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If you pay attention to how a control panel is laid out on the inside then you won’t have a nightmare if and when you have to troubleshoot it later. We always desire to have a clean and well-organized control panel on their shop floor. Let RTS tell you the points we take into consideration to ensure that you get the best industrial control panel. We have been doing this for more than 30 years and we take pride in doing it right!
There are certain aspects to consider while fabricating a control panel:
- Design layout and component placement
- Panel size and spacing
- Wireway design
- Adherence to regulations
- Area specification
Design layout and component placement
Usually, it is common practice to locate the main incoming power disconnect switch and the components with the highest voltage rating at the upper right side of the panel. Since the chance of heat rising from the sensitive electronic components is high keeping them at a height makes better sense. And henceforth the components with lower power distribution to be laid out from left to right and top to bottom.
The idea is to keep the design consistent and functional and also it should be easy to troubleshoot, so a component hierarchy would facilitate that. Industry best practice suggests that you should start the power distribution components with the main breaker for that power level at the left, the distribution breakers, fuse and then terminals. Leave space between these distribution groups in case you would like to expand in the future to add additional capabilities.
Below the power distribution components, you most often will find racks for the input/output and PLC. Bring in the input/output wiring from the field instruments from the bottom. Proper design considerations should be taken to ensure that there is a way to exhaust the excess heat generated during the process.
Crisp and clear labelling
Labelling the components is the next thing you could do which would make your task easier if and when you need troubleshooting. The best practice is to maintain clearly visible syntax and names. In the wire for panel distribution that connects to a power terminal, there should be a mention of the terminal number.
For all the other wirings corresponding line numbers should be mentioned as per the layout. And for the PLC I/O, the syntax should be mentioned on each wire along with their PLC address. Industry-standard abbreviation prefix that should be mentioned for the panel components which should be followed by the line number.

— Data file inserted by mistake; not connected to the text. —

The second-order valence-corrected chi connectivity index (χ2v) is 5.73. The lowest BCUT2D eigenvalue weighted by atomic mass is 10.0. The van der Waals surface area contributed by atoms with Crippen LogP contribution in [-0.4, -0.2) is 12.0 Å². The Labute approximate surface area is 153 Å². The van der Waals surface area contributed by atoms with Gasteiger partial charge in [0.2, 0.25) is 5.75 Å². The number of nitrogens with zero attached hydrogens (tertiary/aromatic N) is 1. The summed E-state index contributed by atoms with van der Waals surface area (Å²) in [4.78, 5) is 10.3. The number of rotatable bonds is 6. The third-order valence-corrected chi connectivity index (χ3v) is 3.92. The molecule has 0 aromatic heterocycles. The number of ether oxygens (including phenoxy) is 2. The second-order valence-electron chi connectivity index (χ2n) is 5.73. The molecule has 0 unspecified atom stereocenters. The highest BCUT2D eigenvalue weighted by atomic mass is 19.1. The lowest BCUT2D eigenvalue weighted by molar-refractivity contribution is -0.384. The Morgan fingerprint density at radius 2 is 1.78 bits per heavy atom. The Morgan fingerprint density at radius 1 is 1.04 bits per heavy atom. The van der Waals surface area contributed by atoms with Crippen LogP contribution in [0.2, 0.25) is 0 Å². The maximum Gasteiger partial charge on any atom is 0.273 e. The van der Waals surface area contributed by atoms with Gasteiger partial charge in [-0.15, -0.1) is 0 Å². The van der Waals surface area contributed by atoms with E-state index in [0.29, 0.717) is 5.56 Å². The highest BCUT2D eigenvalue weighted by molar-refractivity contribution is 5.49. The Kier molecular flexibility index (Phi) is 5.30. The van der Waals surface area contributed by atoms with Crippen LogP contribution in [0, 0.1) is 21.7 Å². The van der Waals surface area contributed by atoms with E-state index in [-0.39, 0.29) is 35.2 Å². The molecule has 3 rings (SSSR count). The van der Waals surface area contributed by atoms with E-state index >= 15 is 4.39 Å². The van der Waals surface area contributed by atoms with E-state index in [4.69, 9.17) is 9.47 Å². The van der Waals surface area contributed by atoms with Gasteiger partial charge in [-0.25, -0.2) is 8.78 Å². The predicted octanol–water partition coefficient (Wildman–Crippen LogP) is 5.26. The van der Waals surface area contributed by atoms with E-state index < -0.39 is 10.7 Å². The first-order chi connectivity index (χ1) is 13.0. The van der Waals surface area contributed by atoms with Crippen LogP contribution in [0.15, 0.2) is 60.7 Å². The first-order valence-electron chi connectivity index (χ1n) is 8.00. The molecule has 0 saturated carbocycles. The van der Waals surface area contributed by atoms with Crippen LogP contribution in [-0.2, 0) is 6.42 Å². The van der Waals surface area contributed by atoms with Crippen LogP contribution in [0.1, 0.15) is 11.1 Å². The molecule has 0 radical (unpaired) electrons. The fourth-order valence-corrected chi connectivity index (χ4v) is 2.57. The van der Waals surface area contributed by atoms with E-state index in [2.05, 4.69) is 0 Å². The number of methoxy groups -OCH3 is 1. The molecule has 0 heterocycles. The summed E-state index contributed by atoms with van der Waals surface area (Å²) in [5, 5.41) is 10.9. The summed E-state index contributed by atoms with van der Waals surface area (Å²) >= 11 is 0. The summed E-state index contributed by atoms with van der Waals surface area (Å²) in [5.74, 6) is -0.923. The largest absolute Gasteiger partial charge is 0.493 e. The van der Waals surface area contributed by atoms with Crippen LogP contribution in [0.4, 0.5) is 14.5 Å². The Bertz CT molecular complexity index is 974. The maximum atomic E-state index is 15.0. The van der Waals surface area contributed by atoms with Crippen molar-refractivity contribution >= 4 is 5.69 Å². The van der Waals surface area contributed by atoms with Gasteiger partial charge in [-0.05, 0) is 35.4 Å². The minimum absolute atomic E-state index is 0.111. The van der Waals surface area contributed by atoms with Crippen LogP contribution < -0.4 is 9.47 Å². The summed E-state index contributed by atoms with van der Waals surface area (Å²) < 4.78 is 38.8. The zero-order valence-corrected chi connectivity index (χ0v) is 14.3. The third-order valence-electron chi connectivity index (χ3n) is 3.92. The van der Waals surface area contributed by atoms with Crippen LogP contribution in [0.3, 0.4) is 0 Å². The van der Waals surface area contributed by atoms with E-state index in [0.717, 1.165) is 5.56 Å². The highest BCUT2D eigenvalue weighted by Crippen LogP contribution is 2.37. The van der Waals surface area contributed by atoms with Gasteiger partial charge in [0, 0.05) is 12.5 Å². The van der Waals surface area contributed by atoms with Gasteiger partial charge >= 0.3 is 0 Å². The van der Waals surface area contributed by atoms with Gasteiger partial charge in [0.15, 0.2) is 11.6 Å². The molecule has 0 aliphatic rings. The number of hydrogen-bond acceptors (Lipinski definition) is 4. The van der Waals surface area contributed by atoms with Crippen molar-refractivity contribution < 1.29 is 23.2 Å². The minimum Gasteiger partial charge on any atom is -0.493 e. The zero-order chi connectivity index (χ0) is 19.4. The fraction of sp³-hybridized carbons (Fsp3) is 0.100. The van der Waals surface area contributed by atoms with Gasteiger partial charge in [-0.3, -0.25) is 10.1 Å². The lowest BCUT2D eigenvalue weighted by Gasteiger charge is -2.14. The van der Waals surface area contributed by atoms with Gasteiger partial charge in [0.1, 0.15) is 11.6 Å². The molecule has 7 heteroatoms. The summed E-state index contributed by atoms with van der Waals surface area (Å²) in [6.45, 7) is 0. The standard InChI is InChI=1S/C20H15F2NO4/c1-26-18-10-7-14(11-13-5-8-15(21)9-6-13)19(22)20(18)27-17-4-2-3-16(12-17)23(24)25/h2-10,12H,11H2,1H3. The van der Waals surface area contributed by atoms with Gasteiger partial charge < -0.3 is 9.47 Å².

Choosing the right panel size and space between components
Think about it, you would like a system with maximum possible uptime, and even when a problem arises the troubleshooting process should be as quick and easy as possible. How do we achieve this? By taking the following into consideration:
- Spacing between integrated components which allows efficient heat dissipation
- There should be room left in case there is a plan for future modification/addition of components. This will also leave space for heat dissipation
- Enough vertical room should be left to tuck wires into the terminal boxes properly
- At the bottom, space should be left for any extra field wiring
- Adherence to proper grounding and fusing procedures
- Secure wiring, most importantly taking care of loose terminations
The right type and amount of wireway is a sign of good design. Enough room should be left for panel wiring and field I/O wiring to be directed to the I/O terminals. It should allow to easily terminate the wiring to internal panel components. The wires should have enough space to allow future modifications and the labelling should be easy to identify. Wireway should be such that each I/O wire can be brought to its respective I/O terminal and there should be enough space for future additions.
Adherence to regulations
We strictly abide by the regulations defined by CSA & UL 508A*. For instance, all the wire terminations should be tightened to a specified Nm(Neuton-meter) with industry-calibrated drivers, a practice that we follow. Regulatory bodies have charted out certain criteria, including specified standards and listings, which an industrial control panel should meet before being put to work.
*CSA stands for Canadian Standards Association and is responsible for establishing norms in the Canadian market.
*UL stands for Underwriters Laboratory, and they are responsible for establishing the norms for the US market. These certification marks tell the customers that they have been evaluated by a following a formal process involving examination, testing, and follow-up inspection. It assures the user that the panel complies with the applicable standards for safety and performance.
Consideration is to be given to the area, like hazardous or explosion-proof, in which the panel has to be installed.
RTS Consulting – Automation has an ISO-certified in-house panel shop where our designers, engineers, and fabricators take special care to adhere to these guidelines. As we mentioned before we have been doing this for more than 30 years, so trust us we must be doing something right.
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